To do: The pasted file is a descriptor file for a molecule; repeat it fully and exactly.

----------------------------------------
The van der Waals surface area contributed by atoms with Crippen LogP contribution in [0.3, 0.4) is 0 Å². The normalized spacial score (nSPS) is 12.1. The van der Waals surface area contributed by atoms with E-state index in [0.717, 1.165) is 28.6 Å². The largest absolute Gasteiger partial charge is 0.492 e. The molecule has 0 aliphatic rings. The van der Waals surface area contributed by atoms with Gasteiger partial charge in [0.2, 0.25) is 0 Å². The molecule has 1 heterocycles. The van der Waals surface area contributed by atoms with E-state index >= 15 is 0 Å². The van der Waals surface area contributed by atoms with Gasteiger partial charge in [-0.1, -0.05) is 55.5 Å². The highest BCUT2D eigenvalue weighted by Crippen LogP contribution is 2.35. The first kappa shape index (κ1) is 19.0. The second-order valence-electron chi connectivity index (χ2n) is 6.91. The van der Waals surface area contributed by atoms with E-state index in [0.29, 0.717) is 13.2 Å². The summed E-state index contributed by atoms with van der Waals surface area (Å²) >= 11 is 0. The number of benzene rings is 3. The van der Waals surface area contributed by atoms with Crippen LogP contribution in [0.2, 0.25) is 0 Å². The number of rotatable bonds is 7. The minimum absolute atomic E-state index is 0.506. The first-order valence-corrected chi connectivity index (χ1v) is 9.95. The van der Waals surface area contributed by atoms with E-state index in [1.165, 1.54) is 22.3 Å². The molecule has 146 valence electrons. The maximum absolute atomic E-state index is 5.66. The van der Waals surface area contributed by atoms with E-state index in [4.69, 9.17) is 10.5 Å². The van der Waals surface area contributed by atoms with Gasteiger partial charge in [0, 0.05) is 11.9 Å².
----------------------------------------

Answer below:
The van der Waals surface area contributed by atoms with Crippen LogP contribution in [0.3, 0.4) is 0 Å². The normalized spacial score (nSPS) is 12.1. The van der Waals surface area contributed by atoms with E-state index in [0.717, 1.165) is 28.6 Å². The largest absolute Gasteiger partial charge is 0.492 e. The molecule has 0 aliphatic rings. The van der Waals surface area contributed by atoms with Gasteiger partial charge in [0.2, 0.25) is 0 Å². The molecule has 1 heterocycles. The van der Waals surface area contributed by atoms with E-state index >= 15 is 0 Å². The van der Waals surface area contributed by atoms with Gasteiger partial charge in [-0.1, -0.05) is 55.5 Å². The highest BCUT2D eigenvalue weighted by Crippen LogP contribution is 2.35. The first kappa shape index (κ1) is 19.0. The second-order valence-electron chi connectivity index (χ2n) is 6.91. The van der Waals surface area contributed by atoms with E-state index in [0.29, 0.717) is 13.2 Å². The summed E-state index contributed by atoms with van der Waals surface area (Å²) >= 11 is 0. The number of benzene rings is 3. The van der Waals surface area contributed by atoms with Crippen LogP contribution in [0.2, 0.25) is 0 Å². The number of rotatable bonds is 7. The minimum absolute atomic E-state index is 0.506. The first-order valence-corrected chi connectivity index (χ1v) is 9.95. The van der Waals surface area contributed by atoms with E-state index in [1.165, 1.54) is 22.3 Å². The molecule has 146 valence electrons. The maximum absolute atomic E-state index is 5.66. The van der Waals surface area contributed by atoms with E-state index in [4.69, 9.17) is 10.5 Å². The van der Waals surface area contributed by atoms with Gasteiger partial charge in [0, 0.05) is 11.9 Å².